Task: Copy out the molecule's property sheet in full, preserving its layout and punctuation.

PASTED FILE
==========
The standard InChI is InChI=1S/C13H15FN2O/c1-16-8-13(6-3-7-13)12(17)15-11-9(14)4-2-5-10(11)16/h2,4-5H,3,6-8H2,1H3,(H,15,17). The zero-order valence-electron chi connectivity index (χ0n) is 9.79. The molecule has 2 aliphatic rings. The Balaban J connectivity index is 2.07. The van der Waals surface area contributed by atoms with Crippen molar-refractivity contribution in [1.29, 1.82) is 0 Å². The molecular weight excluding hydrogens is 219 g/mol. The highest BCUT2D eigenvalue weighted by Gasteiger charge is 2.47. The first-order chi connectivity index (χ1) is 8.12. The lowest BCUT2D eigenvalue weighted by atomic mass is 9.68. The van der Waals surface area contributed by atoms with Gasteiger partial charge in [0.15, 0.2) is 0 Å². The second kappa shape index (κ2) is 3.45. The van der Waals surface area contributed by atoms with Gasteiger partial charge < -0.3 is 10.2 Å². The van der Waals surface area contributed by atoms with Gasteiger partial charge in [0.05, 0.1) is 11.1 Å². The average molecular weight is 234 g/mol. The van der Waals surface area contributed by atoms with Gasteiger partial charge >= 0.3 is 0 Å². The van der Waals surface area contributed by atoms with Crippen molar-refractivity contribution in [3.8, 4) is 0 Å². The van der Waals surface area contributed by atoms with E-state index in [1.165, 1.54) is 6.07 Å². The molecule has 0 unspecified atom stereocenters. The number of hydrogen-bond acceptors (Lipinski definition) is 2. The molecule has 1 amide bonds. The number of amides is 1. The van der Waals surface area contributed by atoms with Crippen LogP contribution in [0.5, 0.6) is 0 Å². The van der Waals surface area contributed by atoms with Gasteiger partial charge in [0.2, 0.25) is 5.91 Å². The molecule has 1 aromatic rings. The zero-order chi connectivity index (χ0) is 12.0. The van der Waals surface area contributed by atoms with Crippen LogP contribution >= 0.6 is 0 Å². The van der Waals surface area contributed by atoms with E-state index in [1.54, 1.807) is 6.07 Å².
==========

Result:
The standard InChI is InChI=1S/C13H15FN2O/c1-16-8-13(6-3-7-13)12(17)15-11-9(14)4-2-5-10(11)16/h2,4-5H,3,6-8H2,1H3,(H,15,17). The zero-order valence-electron chi connectivity index (χ0n) is 9.79. The molecule has 2 aliphatic rings. The Balaban J connectivity index is 2.07. The van der Waals surface area contributed by atoms with Crippen molar-refractivity contribution in [1.29, 1.82) is 0 Å². The molecular weight excluding hydrogens is 219 g/mol. The highest BCUT2D eigenvalue weighted by Gasteiger charge is 2.47. The first-order chi connectivity index (χ1) is 8.12. The lowest BCUT2D eigenvalue weighted by atomic mass is 9.68. The van der Waals surface area contributed by atoms with Gasteiger partial charge in [0.15, 0.2) is 0 Å². The second kappa shape index (κ2) is 3.45. The van der Waals surface area contributed by atoms with Gasteiger partial charge < -0.3 is 10.2 Å². The van der Waals surface area contributed by atoms with Gasteiger partial charge in [0.05, 0.1) is 11.1 Å². The average molecular weight is 234 g/mol. The van der Waals surface area contributed by atoms with Gasteiger partial charge >= 0.3 is 0 Å². The van der Waals surface area contributed by atoms with Crippen molar-refractivity contribution in [3.8, 4) is 0 Å². The van der Waals surface area contributed by atoms with E-state index in [1.165, 1.54) is 6.07 Å². The molecule has 0 unspecified atom stereocenters. The number of hydrogen-bond acceptors (Lipinski definition) is 2. The molecule has 1 amide bonds. The number of amides is 1. The van der Waals surface area contributed by atoms with Crippen LogP contribution in [0.5, 0.6) is 0 Å². The van der Waals surface area contributed by atoms with Gasteiger partial charge in [0.2, 0.25) is 5.91 Å². The molecule has 1 aromatic rings. The zero-order chi connectivity index (χ0) is 12.0. The van der Waals surface area contributed by atoms with Crippen LogP contribution >= 0.6 is 0 Å². The van der Waals surface area contributed by atoms with E-state index in [1.54, 1.807) is 6.07 Å².